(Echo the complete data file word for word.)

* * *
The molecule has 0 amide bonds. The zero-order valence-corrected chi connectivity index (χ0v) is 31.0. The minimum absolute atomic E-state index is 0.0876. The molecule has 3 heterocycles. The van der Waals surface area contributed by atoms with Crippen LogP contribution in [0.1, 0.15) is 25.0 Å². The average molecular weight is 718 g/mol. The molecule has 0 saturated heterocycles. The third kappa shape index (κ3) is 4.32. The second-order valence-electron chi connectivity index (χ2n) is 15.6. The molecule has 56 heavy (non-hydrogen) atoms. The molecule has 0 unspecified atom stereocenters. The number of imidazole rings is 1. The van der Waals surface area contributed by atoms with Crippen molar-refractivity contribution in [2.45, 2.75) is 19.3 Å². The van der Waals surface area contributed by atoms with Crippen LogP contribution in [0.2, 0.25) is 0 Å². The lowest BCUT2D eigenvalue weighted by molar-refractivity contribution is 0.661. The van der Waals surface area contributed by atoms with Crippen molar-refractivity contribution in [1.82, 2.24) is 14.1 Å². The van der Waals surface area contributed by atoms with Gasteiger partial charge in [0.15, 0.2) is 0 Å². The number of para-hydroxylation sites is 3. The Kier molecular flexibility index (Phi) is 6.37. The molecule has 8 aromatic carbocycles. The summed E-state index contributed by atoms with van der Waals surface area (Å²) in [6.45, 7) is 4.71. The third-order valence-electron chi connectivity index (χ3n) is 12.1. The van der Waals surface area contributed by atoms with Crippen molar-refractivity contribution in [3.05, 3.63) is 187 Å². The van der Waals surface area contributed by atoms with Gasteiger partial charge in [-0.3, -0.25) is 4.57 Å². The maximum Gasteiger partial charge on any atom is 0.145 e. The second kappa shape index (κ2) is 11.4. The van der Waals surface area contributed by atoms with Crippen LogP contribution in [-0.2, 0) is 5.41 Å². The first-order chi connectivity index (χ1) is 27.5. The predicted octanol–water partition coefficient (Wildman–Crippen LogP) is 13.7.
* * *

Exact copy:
The molecule has 0 amide bonds. The zero-order valence-corrected chi connectivity index (χ0v) is 31.0. The minimum absolute atomic E-state index is 0.0876. The molecule has 3 heterocycles. The van der Waals surface area contributed by atoms with Crippen LogP contribution in [0.1, 0.15) is 25.0 Å². The average molecular weight is 718 g/mol. The molecule has 0 saturated heterocycles. The third kappa shape index (κ3) is 4.32. The second-order valence-electron chi connectivity index (χ2n) is 15.6. The molecule has 56 heavy (non-hydrogen) atoms. The molecule has 0 unspecified atom stereocenters. The number of imidazole rings is 1. The van der Waals surface area contributed by atoms with Crippen molar-refractivity contribution in [2.45, 2.75) is 19.3 Å². The van der Waals surface area contributed by atoms with Crippen LogP contribution in [0.2, 0.25) is 0 Å². The lowest BCUT2D eigenvalue weighted by molar-refractivity contribution is 0.661. The van der Waals surface area contributed by atoms with Crippen molar-refractivity contribution in [1.82, 2.24) is 14.1 Å². The van der Waals surface area contributed by atoms with Gasteiger partial charge in [0.15, 0.2) is 0 Å². The number of para-hydroxylation sites is 3. The Kier molecular flexibility index (Phi) is 6.37. The molecule has 8 aromatic carbocycles. The summed E-state index contributed by atoms with van der Waals surface area (Å²) in [6.45, 7) is 4.71. The third-order valence-electron chi connectivity index (χ3n) is 12.1. The van der Waals surface area contributed by atoms with Crippen molar-refractivity contribution in [3.05, 3.63) is 187 Å². The van der Waals surface area contributed by atoms with Gasteiger partial charge in [-0.3, -0.25) is 4.57 Å². The maximum Gasteiger partial charge on any atom is 0.145 e. The second kappa shape index (κ2) is 11.4. The van der Waals surface area contributed by atoms with Crippen LogP contribution in [-0.2, 0) is 5.41 Å². The first-order chi connectivity index (χ1) is 27.5. The predicted octanol–water partition coefficient (Wildman–Crippen LogP) is 13.7.